Feast or famine is a common part of freelance writing. As your list of clients dwindles and the season slows down, your cash flow can struggle to keep up with your bills.
At the same time, there’s a special place in your heart for your first-ever client(s). Your rates are higher now and your career has evolved since, but you loved working for them back then. Sometimes you miss them.
“I wonder if so-and-so needs a writer,” you think. You send a “Checking in!” email and cross your fingers that they’ll write back.
For years, this was my go-to strategy for securing more income. It worked, too. I’ve paid for Christmas gifts and vacations this way. Clients from way back when would be happy to hear from me. They’d say, “Wow, this is perfect timing, I do need a writer!”
After finishing the work and getting paid, though, we’d go back to radio silence.
This tactic starts strong, then fizzles
Ex-clients gave you business and money at one point, so it’s often easy to get business and money from them again. As a short-term strategy, this can work.
But depending on dried-up clients for the long-term doesn’t typically work.
1. Your client expects your former rate.
Your current rate is so much higher than what you used to charge that they can’t make sense of it. You’ll have to negotiate and maybe still take a pay cut. Even if they do agree to pay your current rate, they’ll feel like they’re overpaying.
2. If the client urgently needed a writer, they would’ve taken the first step.
They probably haven’t forgotten about you. It’s more likely that they don’t need a writer enough to reach out and get the ball rolling.
When a client hires you out of convenience (you popped up in their inbox, after all), there isn’t lasting value for you. Don’t expect to get traction beyond stocking your fridge for the week or affording a weekend away — which may be exactly what you’re going for. But in general, reel in your expectations.
Remember that there’s a reason you no longer work together
Common reasons for ending a client-writer relationship include:
- You changed the type of writing you do (blog posts vs. social media copy) or focus on different topics now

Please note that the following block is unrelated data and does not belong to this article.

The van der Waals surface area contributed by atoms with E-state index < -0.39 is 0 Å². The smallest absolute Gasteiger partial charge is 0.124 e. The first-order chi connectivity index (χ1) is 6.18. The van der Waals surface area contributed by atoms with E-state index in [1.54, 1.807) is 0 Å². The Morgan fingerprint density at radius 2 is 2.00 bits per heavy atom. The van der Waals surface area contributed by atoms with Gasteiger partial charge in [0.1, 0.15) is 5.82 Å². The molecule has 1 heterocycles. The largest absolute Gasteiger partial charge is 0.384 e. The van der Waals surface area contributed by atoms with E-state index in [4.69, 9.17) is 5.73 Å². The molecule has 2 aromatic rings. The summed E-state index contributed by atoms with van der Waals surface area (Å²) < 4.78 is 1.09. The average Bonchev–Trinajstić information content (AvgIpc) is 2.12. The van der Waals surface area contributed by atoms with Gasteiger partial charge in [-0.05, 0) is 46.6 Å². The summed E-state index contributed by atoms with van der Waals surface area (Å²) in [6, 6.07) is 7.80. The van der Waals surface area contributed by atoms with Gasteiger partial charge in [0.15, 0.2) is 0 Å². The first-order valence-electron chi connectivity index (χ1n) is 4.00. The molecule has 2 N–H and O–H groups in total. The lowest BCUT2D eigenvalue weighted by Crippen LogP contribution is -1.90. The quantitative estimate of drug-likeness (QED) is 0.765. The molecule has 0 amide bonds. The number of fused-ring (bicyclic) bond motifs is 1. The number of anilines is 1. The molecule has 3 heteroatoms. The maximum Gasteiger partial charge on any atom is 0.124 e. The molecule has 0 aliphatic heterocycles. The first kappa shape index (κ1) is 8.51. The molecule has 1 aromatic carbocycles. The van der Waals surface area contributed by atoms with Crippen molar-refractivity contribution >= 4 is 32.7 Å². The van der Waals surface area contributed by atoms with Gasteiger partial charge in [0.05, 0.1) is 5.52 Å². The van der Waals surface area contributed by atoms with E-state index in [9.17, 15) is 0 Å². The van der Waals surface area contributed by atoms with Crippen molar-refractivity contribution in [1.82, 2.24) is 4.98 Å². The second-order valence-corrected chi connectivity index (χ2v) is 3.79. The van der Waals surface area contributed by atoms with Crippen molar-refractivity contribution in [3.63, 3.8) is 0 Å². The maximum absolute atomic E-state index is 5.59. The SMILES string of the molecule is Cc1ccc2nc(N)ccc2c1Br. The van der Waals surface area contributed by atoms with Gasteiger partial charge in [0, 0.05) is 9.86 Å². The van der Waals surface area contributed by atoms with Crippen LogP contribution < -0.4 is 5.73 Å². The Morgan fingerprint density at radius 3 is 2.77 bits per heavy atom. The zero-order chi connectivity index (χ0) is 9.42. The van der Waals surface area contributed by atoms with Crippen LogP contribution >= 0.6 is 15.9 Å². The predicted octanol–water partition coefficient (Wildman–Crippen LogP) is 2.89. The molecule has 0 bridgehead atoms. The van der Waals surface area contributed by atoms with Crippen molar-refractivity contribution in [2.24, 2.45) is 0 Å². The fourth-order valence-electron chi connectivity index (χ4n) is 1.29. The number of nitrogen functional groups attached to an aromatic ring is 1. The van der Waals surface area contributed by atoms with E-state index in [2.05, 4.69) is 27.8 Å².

- The client moved fast when launching their business but ran out of a budget for content
- The client was unreliable for some reason and you stopped bothering
That last one is a biggie. Unreliable clients aren’t altogether bad, but they are unpleasant to work with. They ask you to work on an assignment, then never get around to paying the invoice. They change their mind about the scope of the project after you’ve started. They ramp you up for three months of articles, then stop you midway because they’re focusing on something else.
Don’t be desperate … even if you’re desperate
When your bank account is low, you forget all about the client’s proven flakiness. Chances are that their unpredictability is still there, though. Expecting anything more than a one-off project sets you up for disappointment.
When you’re acting from a place of desperation (and we’ve all been there), stop and think. Reassess your goals. Remind yourself of why you do what you do. Think about why you don’t do what you don’t do. Ask yourself what’s different from how you operated a few months or years ago.
When to maintain contact with an ex-client
Sometimes, the reason why you parted ways isn’t a roadblock to getting back together. One of my best clients was also one of my first, with a big break in the middle. I had to negotiate a bit, but the value of having him in my regular schedule outweighs the few cents per word I lose.
Don’t depend on ex-clients to fill your work dance card, but do continue to connect with them. Keep them on your mailing list. Let them know about discounts you’re offering or new services you’re selling. Pass along info that will benefit their business, like a link to an article you read somewhere.
Mentally move them from “client” to “contact.” Stay connected without sacrificing your energy, time or income. They’ll know you’re there when they need help with content or to refer your services to someone else.